# You are heading for a disaster if you are saving for your retirement!

Are you using fixed deposits to save for your retirement?

If you are doing so, you are in for a rude shock.

**Your savings are losing value every day.**

Assume you save ₹ 100/- in a fixed deposit for a year at a 6% annual return. You will receive ₹ 6 in interest at the end of the year. If you are in the 20% tax bracket, your post-tax return will be ₹ 4.80 or 4.80%.

Also, assume that inflation over the next year will be the same as the projected CPI inflation for this year, 5.3%. In that case, an average item costing ₹ 100 today will cost ₹ 105.30 next year.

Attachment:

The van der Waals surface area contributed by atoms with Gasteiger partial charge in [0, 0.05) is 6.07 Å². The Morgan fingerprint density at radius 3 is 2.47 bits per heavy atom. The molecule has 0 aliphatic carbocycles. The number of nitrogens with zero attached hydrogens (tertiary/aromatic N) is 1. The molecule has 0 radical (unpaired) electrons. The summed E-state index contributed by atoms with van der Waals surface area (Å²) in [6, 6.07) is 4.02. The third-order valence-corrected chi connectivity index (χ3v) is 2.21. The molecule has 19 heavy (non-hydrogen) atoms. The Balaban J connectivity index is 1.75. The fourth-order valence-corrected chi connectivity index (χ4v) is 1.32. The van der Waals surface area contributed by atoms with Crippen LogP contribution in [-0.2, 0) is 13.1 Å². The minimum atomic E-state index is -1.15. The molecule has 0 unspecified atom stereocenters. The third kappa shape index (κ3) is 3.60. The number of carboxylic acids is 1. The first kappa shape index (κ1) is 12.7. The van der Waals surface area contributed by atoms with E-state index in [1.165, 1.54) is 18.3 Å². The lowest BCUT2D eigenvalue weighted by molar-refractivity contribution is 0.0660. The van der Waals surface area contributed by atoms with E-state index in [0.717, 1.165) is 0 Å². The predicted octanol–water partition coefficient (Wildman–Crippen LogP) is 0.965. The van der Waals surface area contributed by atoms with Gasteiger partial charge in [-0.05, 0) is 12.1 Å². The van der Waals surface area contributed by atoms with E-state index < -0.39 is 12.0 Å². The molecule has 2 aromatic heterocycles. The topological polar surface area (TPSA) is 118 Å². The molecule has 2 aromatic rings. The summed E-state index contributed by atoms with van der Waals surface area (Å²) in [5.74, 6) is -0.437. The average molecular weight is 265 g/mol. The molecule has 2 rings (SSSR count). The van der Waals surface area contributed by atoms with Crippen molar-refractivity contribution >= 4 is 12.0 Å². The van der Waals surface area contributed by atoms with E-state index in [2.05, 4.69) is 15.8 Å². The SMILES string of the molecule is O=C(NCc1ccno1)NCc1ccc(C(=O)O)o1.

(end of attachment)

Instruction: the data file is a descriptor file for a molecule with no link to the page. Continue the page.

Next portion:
So, while the item’s price would have risen from 100 to 105.30, your savings will have increased to ₹ 104.80 only. As a result, you would have lower purchasing power despite your savings.

**The rate of return, after taking taxes and inflation into consideration, is called the “real rate of return”.**

In the above example, the real rate of return is -0.50%.

**A financial instrument with a negative real rate of return is not an investment at all.**

You can use a financial instrument like this as a savings vehicle for your emergency funds or short-term expenses.

**However, using them to achieve long-term goals exposes you to the risk of not achieving the goal at all.**

**Over the long term, a negative real rate of return will compound to widen the gap between the future value of your savings and the future value of your goals.**

*This anonymous quote nicely summarises it: “Those looking for risk-free returns are more likely to find returns-free risk.”*